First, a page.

Thursday, August 18, 2011

July-August 2011

Our Journey to Cape Town, South Africa Starts from All Saints/Ashmont in Dorchester.
Follow the Boston City Singers Tour Chorus as we tour Cape Town, South Africa this July-August - 2011!

Sunday, August 14, 2011

The chorus visited an orphanage called the Leliebloem House. The children were loving and caring with these kids, playing with them and hugging them.

Please stay tuned to YouTube and our website for new posting from South Africa!

Saturday, August 13, 2011

A photo of one of our primary school visits

The last big concert for Boston City Singers was today and was wonderful! Chaperones and singers assembled at St. John’s the Evangelist in Crawford, had supper and our last concert.  The University of the Western Cape Chamber Choir again joined us again, which was our great pleasure!  It was a joyful and very well received concert, and “Walk in Jerusalem” was a highlight, which the UWC singers want to add to their own repertoire.

Friday, August 12, 2011

We have had a successful and hard-working day:  three hours this morning in a recording studio (and three hours yesterday afternoon, too). 

Tonight the 34 remaining singers sang at Temple Israel in Green Point. Four of our singers and a chaperone have departed for home.

Thursday, August 11, 2011

 We spent three hours at the botanical gardens where we were given a fun tour and had a picnic lunch. 

An almond tree-but not the kind you ear 
A yellow version of bird-of-paradise called Madela's Gold
The singers spent the rest of the day in a recording studio working on a CD.

Wednesday, August 10, 2011

Today we drove to the SANCOB Bird Rehabilitation where we were entertained by Weston with an adorable, dancing rock hopper penguin, which had a stellar “Michael Jackson” hairdo.  We also learned all new cool interesting facts about all kinds of birds like the cormorant, and the cape gannet, and of course the cute adorable penguins.  After petting the penguin, we got a view of the home for all the birds and learned a few of the stories of how they got there to the rehabilitation center.  We also sang the staff a quick version of “Tocholosa.”  After a quick stop for lunch we were off to our last primary school visit. We shared our music and songs and we got to mingle. It was so much fun to learn about their culture and then comparing them,  A few of the children got to talk about the differences of sports between South Africa and the U.S .

Tuesday, August 9, 2011

National Women’s Day

“When you strike a woman, you strike a rock.”  I heard this expression on South Africa’s national holiday, Women’s Day.   On August 9, 1956, about 20,000 women marched to the Union buildings in Pretoria to protest against proposed amendments to the Urban Areas Act of 1950.  This act was meant to “tighten up control of movement of African women to town, registration of their service contracts, and a compulsory medical examination for all African women town-dwellers,” (Walker; 1982: p.129)  Now August 9th is a national holiday to celebrate and recognize the triumphs and struggles of women, past and present.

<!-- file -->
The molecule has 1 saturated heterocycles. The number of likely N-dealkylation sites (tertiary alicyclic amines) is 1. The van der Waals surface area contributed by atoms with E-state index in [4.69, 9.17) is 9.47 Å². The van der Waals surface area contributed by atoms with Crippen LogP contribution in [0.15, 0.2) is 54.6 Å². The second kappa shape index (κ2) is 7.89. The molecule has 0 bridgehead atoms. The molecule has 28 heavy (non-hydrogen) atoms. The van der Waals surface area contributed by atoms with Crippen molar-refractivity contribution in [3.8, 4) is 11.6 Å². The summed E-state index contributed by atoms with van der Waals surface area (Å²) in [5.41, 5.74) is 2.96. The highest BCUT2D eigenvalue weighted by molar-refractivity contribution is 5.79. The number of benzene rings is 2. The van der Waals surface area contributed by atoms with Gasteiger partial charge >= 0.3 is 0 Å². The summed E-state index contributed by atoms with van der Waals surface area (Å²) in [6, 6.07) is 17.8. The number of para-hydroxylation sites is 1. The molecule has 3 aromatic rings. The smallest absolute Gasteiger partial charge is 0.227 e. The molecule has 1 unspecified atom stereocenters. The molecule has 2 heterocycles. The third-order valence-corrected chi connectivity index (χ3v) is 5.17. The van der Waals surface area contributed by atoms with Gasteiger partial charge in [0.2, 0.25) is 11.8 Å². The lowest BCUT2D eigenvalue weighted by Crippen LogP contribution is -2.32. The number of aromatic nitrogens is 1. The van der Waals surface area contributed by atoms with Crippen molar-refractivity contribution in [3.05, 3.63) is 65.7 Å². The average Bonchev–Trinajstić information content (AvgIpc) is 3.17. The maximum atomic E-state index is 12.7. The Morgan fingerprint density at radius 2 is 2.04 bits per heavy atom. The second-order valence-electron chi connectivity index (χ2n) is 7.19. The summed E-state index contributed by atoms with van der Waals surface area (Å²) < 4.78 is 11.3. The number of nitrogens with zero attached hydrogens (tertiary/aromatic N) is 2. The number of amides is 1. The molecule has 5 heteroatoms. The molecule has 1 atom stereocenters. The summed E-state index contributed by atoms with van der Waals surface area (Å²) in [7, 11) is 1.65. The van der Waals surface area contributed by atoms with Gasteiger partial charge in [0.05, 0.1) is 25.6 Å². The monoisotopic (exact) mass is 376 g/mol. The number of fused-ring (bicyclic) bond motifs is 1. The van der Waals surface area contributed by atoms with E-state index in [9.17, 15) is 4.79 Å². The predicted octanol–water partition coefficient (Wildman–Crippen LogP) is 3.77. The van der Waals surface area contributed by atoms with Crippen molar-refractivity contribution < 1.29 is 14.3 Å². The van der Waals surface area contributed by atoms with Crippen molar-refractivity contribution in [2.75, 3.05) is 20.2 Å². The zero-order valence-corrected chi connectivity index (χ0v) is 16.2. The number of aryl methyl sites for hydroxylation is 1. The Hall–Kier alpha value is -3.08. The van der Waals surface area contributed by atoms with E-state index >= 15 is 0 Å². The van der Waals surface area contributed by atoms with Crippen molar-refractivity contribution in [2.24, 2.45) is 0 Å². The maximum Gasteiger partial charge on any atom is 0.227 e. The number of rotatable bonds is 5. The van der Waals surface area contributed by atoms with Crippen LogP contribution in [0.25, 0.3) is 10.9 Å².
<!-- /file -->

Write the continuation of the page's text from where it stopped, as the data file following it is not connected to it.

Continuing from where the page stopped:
Today we performed at St. George’s Cathedral.  We got an indication that this would be a special day when the three women who work at the retreat center asked to join us on the bus to attend the service at the big cathedral. Thanks to our wonderful guides who laid the groundwork of our tour, we had a prominent role at the service. We sang three pieces of music to a packed cathedral of approximately 2,000 people including the Archbishop of Cape Town – the Most Reverend Dr. Thabo Makgoba.  Also in attendance were two other South African bishops from the region and, the Archbishop of Melbourne, Australia.  

We had an unexpected and extraordinary visit today with Archbishop Makgoba at his residence called ‘Bishop’s Court’.  What was unexpected for me was the meaningful and sincere connections His Grace made with the singers.  Particularly when he learned that we had 5 or so singers whose families were from Haiti.  He told us a deep personal story of when he visited Haiti after the earthquake.  He told how the despair and destruction that he witnessed was so difficult for him personally that he believes his life was changed profoundly as a result.  He works very hard today with earthquake relieve efforts and told us of an upcoming fundraiser he’s planning this September.  When a few other singers gathered around to hear his story, he asked us all to please look at his pictures.  There we were about 12 singers gathered around his personal PC and he showed us pictures of his time in Haiti. What was supposed to be a quick 30-minute audience turned into a 90+ minute visit.  The singers couldn’t seem to stop talking to the Archbishop and I believe the feeling was mutual.

A message from one of the singers . . .
Truth and Reconciliation

The majority of our stay in Cape Town has been spent at St. Raphael’s (pronounced as “St. Raffle’s”) retreat center right outside of the city.  Many of us have spent a lot of time roaming around St. Raphael’s grounds, which are beautiful and wild.  At one of our evening meetings we learned that St. Raphael’s has an auspicious history: it was the site of the first meetings of the Truth and Reconciliation Committee.  The committee was created by Archbishop Desmond Tutu after the end of apartheid to document the atrocities of that era.  Archbishop Tutu wanted to create an environment in which the truth about apartheid could be openly documented without fear of retribution for whatever crimes occurred.  It was a monumental idea in that it showed that the only way for people to move forward from those horrible experiences was through truthfulness and forgiveness.